In the worst of these bald patches visible from the North Stand (the twenty two on the North West side of the pitch), the grass looks to be in very marginal condition over perhaps 10 square metres. Large completely bald patches are present within this area, with sad little tufts of natural grass showing here and there. A similar pattern is repeated on a smaller scale in the other patches noted above.

    The small pitch stand lights were playing on two of these bald patches and a sort of exposure meter thing was set up in the middle of the pitch. Several people have also noted that the main lights have been on in the Stadium recently for no apparent reason. The areas in front of the posts were also worn. Some of these bald patches appear to have been resown at some point as they were a slightly different colour (these areas of differing colour were square and encompassed the visible areas of deterioration noted previously).

    Little yellow/bald patches are present all the way along the northern touchline and evidence of divoting/skid marks was present all over the pitch. Desso, I believe is supposed to pretty much entirely eliminate this divoting – just as long as the grass is strong enough to hold the individual and unconnected tufts of Desso steady within its matrix. The grass generally looked overgreen, squishy, generally tender, and most certainly not tight.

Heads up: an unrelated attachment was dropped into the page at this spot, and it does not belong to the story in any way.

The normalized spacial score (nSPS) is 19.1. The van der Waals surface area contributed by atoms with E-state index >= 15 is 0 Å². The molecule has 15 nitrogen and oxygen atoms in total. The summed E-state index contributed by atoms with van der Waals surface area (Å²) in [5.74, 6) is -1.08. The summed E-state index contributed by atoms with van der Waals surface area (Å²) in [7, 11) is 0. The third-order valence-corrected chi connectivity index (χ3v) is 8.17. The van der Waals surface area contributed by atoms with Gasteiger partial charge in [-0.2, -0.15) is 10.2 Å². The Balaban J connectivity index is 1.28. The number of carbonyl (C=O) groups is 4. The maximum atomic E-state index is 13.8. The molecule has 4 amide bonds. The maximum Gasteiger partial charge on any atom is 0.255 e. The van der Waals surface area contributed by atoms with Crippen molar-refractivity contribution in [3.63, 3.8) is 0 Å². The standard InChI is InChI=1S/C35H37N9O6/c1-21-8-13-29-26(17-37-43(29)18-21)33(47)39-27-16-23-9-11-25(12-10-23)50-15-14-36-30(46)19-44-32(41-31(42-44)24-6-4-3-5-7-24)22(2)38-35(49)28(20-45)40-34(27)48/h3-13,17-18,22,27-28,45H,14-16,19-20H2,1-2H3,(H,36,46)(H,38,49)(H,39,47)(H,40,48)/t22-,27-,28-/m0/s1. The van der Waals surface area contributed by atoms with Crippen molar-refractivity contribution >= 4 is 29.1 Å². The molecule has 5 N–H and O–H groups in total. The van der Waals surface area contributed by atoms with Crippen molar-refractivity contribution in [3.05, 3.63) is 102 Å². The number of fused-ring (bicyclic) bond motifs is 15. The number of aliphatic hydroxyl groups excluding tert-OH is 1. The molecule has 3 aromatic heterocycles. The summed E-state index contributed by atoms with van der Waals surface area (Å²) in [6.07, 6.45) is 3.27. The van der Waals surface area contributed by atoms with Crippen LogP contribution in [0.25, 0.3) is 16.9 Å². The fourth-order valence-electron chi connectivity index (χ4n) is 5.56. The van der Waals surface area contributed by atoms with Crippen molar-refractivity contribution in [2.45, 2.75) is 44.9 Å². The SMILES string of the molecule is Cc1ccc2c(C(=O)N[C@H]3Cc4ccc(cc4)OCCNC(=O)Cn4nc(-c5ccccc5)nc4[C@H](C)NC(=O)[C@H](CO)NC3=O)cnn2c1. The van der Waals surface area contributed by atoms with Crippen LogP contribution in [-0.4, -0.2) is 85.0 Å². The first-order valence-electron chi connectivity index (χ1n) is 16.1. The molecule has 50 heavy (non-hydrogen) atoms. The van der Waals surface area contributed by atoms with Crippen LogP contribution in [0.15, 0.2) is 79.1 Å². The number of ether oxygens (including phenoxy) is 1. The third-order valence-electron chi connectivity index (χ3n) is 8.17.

My call would be that this surface might make it through to the end of the Rugby season, but looks like it will need to spend the summer in intensive care and rehab. This would imply a low chance of any serious off rugby season use. I would suspect that the deterioration next season may be even more severe and it may become unplayable at some point then. This pitch appears to be in a very marginal state, and it has arrived in this condition via a pattern of very light usage – primarily for professional rugby.”

    I can find no references on how a damaged pitch that incorporates an artificial fibre component can be satisfactorily rehabilitated short of digging it out in its entirety – and presumably dumping the unusably fibrous soil in a landfill, and then replacing it with something entirely artificial that works.